Ed Wood stroked the 150 's and was supported b y

John Brew, Rene Runez, Steve Hammond, Ted White ,

Hugh Winters, Bill Miller and Art Burt . The coxswai n

position was shared by Dan Wessling and H . Dunoop .

The J .V . 150 's were stroked by Dave Wood, with Wal t

Lee in number 7 position, Bob Tongren in number 6, Ra y

Buckus in number 5, Saul Keller in number 4, Thor Eckert

in number 3, Frank Cook in number 2 and Hugh Cobur n

in number 1 . Bob Taubman, up from the ranks, capabl y

coxed the shell throughout the season .

Top: Varsity practice starts on the Schuylkill .

Right: The coaches' launch at the finish line .

Lower Right : Docking the J .V . boat.

Below : The J .V .'s outstroke Rutgers by four lengths .


E . Wood, J . Brew, R . Nunez, S . Hammond, T. White, H . Winter, W . Winters, A . Burt,

D . Wessling (Coxswain) .

The J.V. Heavies also held Penn 's colors hig h

because of the cooperative teamwork of Mik e

Keiser, Al Doering, George Webster, Jim Burk, Bo b

Peabody, Paul Hornsleth, Pete Richards and Georg e

W. Pepper ; Jim Wiltsie coxed .

The Frosh crew was composed of a group of

promising men including Kieffer, Bitner, Arader ,

Pepper, Walton, Adams, Wojnar, Dewey, Walteur ,

and Holt . The cox was Shoemaker . The Fros h

150 's were stroked by Richard Brokaw . Number 7

position was filled by Don Graham, with Pope i n

number 6, Schickler in number 5, Michlessavich in

number 4, Raynor in number 3, Keyes in number 2

and Vickery in number 1 ; the subs were Ellio t

and Best .

The highlight of the pre-easter training was the

christening of the Frederick Ballard Shell . After the

formalities the Varsity Boat Club held a dinner a t

which Charles Jones, an oarsman of 1936, returne d

to address the members as well as the initiates . The

Cornell crew practiced on the Schuylkill because o f

the severity of the weather around Lake Cayuga ,

and there were many races to liven up the dra b

days of practice .

Jim Matthews assisted Callow throughout th e

season, and to both of these men go the thanks o f

thousands of Penn alumni and undergraduates fo r

so ably maintaining the established standards o f

Quaker rowing contingents .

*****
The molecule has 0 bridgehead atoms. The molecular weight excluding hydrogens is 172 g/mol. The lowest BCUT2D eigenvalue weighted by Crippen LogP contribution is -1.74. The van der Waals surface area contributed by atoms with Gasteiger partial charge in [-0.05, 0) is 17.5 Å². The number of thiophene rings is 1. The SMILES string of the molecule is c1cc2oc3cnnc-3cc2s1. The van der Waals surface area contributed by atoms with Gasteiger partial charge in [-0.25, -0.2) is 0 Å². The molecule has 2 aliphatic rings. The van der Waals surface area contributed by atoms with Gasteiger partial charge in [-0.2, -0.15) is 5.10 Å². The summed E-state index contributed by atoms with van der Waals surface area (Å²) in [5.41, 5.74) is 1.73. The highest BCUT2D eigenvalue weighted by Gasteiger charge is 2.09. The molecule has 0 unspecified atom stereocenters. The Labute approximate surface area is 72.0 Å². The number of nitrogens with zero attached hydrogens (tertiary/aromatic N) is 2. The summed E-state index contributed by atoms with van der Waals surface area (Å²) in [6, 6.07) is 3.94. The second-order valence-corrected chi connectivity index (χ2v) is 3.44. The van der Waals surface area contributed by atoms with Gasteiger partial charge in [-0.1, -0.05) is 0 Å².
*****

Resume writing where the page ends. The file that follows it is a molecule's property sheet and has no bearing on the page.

Jim Stretch strokes the varsity in practice . Christening the Ballard Shell. Exciting finish on the Schuylkill .


W . Malcomson, F . Forbes, R . Spiegel, P . Hornsleth, J . Bath, G . W . Pepper, P . Richards, R . Dixon,

J. Willsie (Coxswain) .

The last regatta to be held before this book went to press was for the Childs Cup on May 11 ; Columbi a

carried off the honors in all three events . Penn, however, lost the Varsity race by only one-half length ,

the Lion shell never taking the lead until one-half mile from the finish . The freshman boat took third place ,

trailing Princeton by several lengths ; but the J .V.'s, during a violent wind-storm, 'forced the Columbia cre w

to a hard race .

Next on the oarsmen's schedule was a contest May 18 on the Schuylkill with Harvard and Navy for th e

Adams Cup. Then followed a trip to Pittsburgh to meet some strong Western crews, and lastly the importan t

lightweight joust with Cornell for the coveted Matthews Cup .


J . Kieffer, A . Bittner, H . Arader, H . Pepper, T . Brooks, J . Adams, J. Holt, R . Walton,

D . Shoemaker (Coxswain) .






Front Row: L . Smith, W . Pollitt, G . Jack, L . Tolan, R . Logan, S . Tator (Capt .), R . Chapman, L. Halpern, J . Rogers ,

W . Zellerbach .

Back Row: W. Marbaker (Asst . Mgr.), R . Roland (Mgr .), J . Houck, J . Fiedler, J . Tyson, F . DeLone, G . Embick ,

J . Cumbler (Asst . Mgr .), W . Merriam (Coach) .

SWIMMING suffered one of its worst years since Coach William S .

Merriam came to Pennsylvania . Plagued by the lack of material and th e

loss of two of the best varsity prospects, the team won only three of its eleve n

dual meets .

Coach Merriam's squad started off well when the Quakers engaged Pen n

State's natators in the first meet of the season and came away with a clos e

40-34 triumph . The Red and Blue squad extended its wins to two in a ro w

when, in their best meet of the year, the Penn men beat Lehigh 43-25 . Outstanding

during the contest were Captain Sam Tator and Bob Chapman wh o

won first and second spots in the 220 and the 440 yard free-style events . Lev

Tolan, a senior, started his victory streak with a triumph in the 150 yar d

back-stroke to chalk up five more points for Penn .

Not strong enough to defeat any of their Eastern Intercollegiate Swimmin g

League opponents, the Quakers fell before their next two rivals, Columbia an d

Navy . Yale was the next visitor to the Hutchinson Pool, and its Eastern Inter -

collegiate Championship team was victorious over the Penn tank-men . The

victory over the Wildcats of Villanova was the last bright spot on the Quake r

record .

Ending the season, the Penn swimmers could not muster the necessary

strength to defeat any of their last five opponents, including Princeton, Harvard ,

Rutgers, Cornell, and Dartmouth . A consistent point winner throughout th e

year, "Punchy" Tolan salvaged something from the season by setting a ne w

record for Pennsylvania swimmers in the 150 yard back-stroke . At the en d

of the season the letter winners elected Joe Tyson captain of next year's team .

Chances of strengthening next year's forces appear more than encouragin g

in view of the strong Freshmen team that Coach Merriam turned out this year .